Freeman MC, Rapsinski GJ, Zilla ML, and Wheeler SE. Immunocompromised Seroprevalence and Course of Illness of SARS-CoV-2 in One Pediatric Quaternary Care Center. J Pediatric Infect Dis Soc. October 13th 2020, https://doi.org/10.1093/jpids/piaa123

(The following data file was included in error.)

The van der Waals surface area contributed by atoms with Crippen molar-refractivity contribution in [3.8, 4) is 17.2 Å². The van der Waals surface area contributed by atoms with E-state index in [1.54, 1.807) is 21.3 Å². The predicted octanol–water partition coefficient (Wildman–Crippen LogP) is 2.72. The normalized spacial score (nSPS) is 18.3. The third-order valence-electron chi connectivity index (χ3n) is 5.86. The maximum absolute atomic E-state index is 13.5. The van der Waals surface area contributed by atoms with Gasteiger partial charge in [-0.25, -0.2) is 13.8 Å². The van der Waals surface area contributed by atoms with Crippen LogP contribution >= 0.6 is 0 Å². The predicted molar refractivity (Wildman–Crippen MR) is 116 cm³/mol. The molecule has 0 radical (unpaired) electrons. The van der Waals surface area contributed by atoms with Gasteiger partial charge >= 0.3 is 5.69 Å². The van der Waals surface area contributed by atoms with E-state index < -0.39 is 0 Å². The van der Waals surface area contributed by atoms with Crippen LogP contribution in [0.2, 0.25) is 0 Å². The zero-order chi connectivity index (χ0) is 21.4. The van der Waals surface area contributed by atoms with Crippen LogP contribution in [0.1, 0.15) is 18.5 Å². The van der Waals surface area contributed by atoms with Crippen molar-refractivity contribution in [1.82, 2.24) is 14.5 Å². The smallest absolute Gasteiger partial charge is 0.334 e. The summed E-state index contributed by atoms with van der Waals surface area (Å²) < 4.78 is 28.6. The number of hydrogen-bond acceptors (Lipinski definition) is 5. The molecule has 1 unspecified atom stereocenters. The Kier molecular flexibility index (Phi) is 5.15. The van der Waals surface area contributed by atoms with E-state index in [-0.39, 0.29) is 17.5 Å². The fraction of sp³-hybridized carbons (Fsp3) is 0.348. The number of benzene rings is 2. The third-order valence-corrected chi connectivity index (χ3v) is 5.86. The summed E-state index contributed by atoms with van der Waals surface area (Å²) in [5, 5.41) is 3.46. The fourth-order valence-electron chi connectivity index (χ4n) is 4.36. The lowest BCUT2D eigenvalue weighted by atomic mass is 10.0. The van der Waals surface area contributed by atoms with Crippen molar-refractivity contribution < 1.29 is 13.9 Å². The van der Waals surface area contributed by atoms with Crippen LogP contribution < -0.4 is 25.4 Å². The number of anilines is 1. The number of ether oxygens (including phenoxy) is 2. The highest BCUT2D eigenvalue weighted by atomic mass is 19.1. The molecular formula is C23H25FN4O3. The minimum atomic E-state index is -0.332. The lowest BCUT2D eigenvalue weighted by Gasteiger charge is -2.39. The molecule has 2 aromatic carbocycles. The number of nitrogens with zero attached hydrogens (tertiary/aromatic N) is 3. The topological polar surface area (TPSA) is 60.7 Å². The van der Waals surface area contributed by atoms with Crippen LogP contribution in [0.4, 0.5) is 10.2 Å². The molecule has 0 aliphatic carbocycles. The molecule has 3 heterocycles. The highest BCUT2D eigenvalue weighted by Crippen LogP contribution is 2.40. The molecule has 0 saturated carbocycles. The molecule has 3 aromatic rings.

Study of seroprevalence in 485 immunocompromised children at a paediatric quaternary centre in Pittsburgh, USA, between March and July 2020 (median age 11.9 years, range 0.79-18.9).  Testing was done on residual serum taken for other reasons, and the authors point out that this limits the capacity to compare infection rates from their results to the entire paediatric population or to make comparisons between groups.  5 patients (1%) had SARS-CoV2-IgG antibodies (control population from same institution, 0.6%).  27.2% reported a prior febrile or respiratory symptoms.  15.7% had a nasopharyngeal swab.  2 patients had rheumatological conditions, 2 solid organ transplant, and 1 solid organ malignancy.  None required respiratory support, intensive care, or died.  Only 2 patients had a positive NPS and one of these was seronegative (though the time interval between symptoms and blood test may have allowed waning of antibody levels in this case).  In this study, all paediatric patients with exposure to SARS-CoV-2 based on the presence of IgG antibodies had a relatively minor illness in contrast to reports in immunocompromised adults who seem more likely to be admitted and to have poorer outcomes than children.